Presentation Title

Heterogeneous Skill Distribution and College Major: Evidence from PIAAC

Presenter Information

Kan YaoFollow

Faculty Mentor

Rodrigo Pinto

Start Date

18-11-2017 10:45 AM

End Date

18-11-2017 11:00 AM

Location

15-1822

Session

Social Science 3

Type of Presentation

Oral Talk

Subject Area

behavioral_social_sciences

Abstract

A large literature documents the uneven distribution of labor market outcomes across majors. Students in STEM (science, technology, engineering and mathematics) can earn more than their peers. This earnings gap can be attributed not only to the deferential educational resources investment but also to heterogeneous distribution of initial cognitive skills across majors. The author benefits from the rich data from the Programme for the International Assessment of Adult Competencies (PIAAC) to examine this earnings gap in the United Stated and the United Kingdom. Based on the author's findings, this paper establishes new facts that add to the understanding of how college field premiums are generated. Up to two-fifths of the field premiums can be explained due to self-selection of basic cognitive skills. Despite the largely isomorphic contributions of numeracy and literacy skills on choosing college field of study, the pricing of numeracy is much higher than literacy in the labor market.

Summary of research results to be presented

First of all, heterogeneity in cognitive skills affects people's college field choices. The increase in either numeracy or literacy shifts people away from fields such as education, humanities and arts, towards high-skill subjects, such as STEM majors. The one exception is for women regarding humanities and arts. The increase in numeracy skills shifts women away from humanities and arts while the increase in literacy skill shifts them towards. This striking similarity in effects of both skills strongly suggest that numeracy and literacy simply present different facets of the same latent cognitive trait.

Secondly, the observed field premium is masqueraded by the self-selection due to heterogeneous skill distribution. After controlling for numeracy skills, STEM premiums face up to two-fifths reduction. In other words, the returns to cognitive skills explain a sizable portion of STEM premiums and educational process in STEM does not provide as many monetary returns as observed. On the other hand, most non-STEM majors, except the field of social science, business and law, increase the relative premiums. I also find that the field premium of health and welfare is significant. That is, field premium is not merely generated via sorting people with high cognitive skills into more lucrative fields and awarding for their high skills. Large premiums do exist.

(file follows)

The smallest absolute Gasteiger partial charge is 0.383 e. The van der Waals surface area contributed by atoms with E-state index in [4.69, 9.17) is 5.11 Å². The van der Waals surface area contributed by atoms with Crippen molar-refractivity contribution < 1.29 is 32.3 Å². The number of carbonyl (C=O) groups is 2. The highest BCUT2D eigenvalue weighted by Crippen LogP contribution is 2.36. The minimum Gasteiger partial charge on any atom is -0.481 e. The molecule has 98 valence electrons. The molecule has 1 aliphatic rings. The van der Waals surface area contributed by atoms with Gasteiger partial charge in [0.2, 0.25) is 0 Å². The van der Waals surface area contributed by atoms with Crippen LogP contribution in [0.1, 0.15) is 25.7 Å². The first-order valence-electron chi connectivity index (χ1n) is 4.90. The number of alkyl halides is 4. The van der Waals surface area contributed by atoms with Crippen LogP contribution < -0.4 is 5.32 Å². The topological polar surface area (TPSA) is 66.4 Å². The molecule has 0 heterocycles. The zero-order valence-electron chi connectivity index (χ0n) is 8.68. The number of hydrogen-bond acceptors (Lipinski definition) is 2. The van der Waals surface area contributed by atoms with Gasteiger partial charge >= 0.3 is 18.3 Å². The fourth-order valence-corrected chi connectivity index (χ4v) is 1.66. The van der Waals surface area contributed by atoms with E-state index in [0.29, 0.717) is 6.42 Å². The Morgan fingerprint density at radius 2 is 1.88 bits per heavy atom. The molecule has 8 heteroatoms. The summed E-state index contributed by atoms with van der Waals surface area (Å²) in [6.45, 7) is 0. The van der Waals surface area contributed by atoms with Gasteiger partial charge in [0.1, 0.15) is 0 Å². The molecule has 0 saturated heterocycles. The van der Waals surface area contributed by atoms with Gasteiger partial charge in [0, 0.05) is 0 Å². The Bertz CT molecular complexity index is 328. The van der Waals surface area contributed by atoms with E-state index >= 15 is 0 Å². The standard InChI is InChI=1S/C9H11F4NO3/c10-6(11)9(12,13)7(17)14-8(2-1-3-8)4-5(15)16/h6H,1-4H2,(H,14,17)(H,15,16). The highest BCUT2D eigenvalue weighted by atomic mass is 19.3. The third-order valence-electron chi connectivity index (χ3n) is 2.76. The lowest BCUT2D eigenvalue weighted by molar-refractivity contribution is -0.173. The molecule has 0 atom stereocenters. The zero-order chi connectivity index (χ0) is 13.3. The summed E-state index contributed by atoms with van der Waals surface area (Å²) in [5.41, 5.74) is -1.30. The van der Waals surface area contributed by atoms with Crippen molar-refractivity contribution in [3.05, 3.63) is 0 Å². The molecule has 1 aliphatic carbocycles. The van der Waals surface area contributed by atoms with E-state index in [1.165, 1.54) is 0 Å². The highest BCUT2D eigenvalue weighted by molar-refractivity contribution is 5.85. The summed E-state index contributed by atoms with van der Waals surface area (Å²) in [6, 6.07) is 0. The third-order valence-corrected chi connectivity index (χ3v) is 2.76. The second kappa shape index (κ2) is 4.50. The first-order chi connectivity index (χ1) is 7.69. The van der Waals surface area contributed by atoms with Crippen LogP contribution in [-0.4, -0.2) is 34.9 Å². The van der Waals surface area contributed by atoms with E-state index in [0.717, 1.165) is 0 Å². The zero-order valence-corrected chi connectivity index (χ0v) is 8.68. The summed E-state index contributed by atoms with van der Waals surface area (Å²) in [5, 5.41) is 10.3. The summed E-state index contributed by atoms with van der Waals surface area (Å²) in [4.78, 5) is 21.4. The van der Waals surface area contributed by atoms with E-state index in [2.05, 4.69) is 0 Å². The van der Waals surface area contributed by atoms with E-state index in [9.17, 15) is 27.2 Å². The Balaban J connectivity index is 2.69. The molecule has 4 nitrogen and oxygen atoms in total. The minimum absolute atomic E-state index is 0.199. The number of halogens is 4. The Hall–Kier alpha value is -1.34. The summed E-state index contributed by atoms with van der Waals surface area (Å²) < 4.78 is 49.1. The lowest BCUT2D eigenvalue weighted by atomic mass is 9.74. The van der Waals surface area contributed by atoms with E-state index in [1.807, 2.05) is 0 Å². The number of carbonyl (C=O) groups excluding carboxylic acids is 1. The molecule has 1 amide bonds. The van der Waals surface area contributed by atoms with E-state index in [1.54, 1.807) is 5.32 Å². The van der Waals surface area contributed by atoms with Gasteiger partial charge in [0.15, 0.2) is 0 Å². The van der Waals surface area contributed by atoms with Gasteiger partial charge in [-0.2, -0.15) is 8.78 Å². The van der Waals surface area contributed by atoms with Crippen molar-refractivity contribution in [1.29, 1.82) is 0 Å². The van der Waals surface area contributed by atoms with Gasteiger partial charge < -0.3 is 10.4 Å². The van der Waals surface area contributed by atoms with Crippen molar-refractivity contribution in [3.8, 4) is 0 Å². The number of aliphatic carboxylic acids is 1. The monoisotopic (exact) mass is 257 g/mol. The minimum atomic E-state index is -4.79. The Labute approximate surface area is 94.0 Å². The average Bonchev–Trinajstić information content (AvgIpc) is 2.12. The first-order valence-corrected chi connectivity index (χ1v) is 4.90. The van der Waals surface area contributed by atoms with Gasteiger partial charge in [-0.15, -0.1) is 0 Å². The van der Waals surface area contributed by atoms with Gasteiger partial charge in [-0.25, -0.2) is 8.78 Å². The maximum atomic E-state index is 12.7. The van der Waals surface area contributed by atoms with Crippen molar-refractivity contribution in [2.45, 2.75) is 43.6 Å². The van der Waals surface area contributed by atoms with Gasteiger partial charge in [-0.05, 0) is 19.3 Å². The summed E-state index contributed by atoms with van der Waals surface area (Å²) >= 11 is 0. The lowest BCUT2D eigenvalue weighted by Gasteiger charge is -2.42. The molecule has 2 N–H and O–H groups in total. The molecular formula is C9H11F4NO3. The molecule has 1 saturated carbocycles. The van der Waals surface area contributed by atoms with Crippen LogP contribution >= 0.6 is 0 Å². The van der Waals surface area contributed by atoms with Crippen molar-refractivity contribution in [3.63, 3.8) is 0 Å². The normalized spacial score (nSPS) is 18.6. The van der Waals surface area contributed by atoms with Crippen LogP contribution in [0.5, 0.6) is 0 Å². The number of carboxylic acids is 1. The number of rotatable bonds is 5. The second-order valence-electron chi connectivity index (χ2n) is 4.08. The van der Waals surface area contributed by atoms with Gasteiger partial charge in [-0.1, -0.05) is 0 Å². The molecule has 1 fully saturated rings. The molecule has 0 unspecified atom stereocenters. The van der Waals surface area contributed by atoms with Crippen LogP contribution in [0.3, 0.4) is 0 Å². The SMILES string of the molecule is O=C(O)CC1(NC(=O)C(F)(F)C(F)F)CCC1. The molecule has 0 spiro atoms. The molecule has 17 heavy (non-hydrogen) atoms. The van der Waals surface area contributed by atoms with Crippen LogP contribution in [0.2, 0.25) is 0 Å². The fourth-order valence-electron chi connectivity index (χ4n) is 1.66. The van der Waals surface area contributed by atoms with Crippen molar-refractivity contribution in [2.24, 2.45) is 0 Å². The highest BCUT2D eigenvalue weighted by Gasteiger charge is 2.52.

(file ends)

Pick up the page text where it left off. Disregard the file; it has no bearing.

Furthermore, numeracy is found to be an important ability for labor market outcomes than literacy. My results suggests that numeracy skill is a better predictor of earnings than mathematics ability or literacy skills alone.

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Nov 18th, 10:45 AM Nov 18th, 11:00 AM

Heterogeneous Skill Distribution and College Major: Evidence from PIAAC

15-1822

A large literature documents the uneven distribution of labor market outcomes across majors. Students in STEM (science, technology, engineering and mathematics) can earn more than their peers. This earnings gap can be attributed not only to the deferential educational resources investment but also to heterogeneous distribution of initial cognitive skills across majors. The author benefits from the rich data from the Programme for the International Assessment of Adult Competencies (PIAAC) to examine this earnings gap in the United Stated and the United Kingdom. Based on the author's findings, this paper establishes new facts that add to the understanding of how college field premiums are generated. Up to two-fifths of the field premiums can be explained due to self-selection of basic cognitive skills. Despite the largely isomorphic contributions of numeracy and literacy skills on choosing college field of study, the pricing of numeracy is much higher than literacy in the labor market.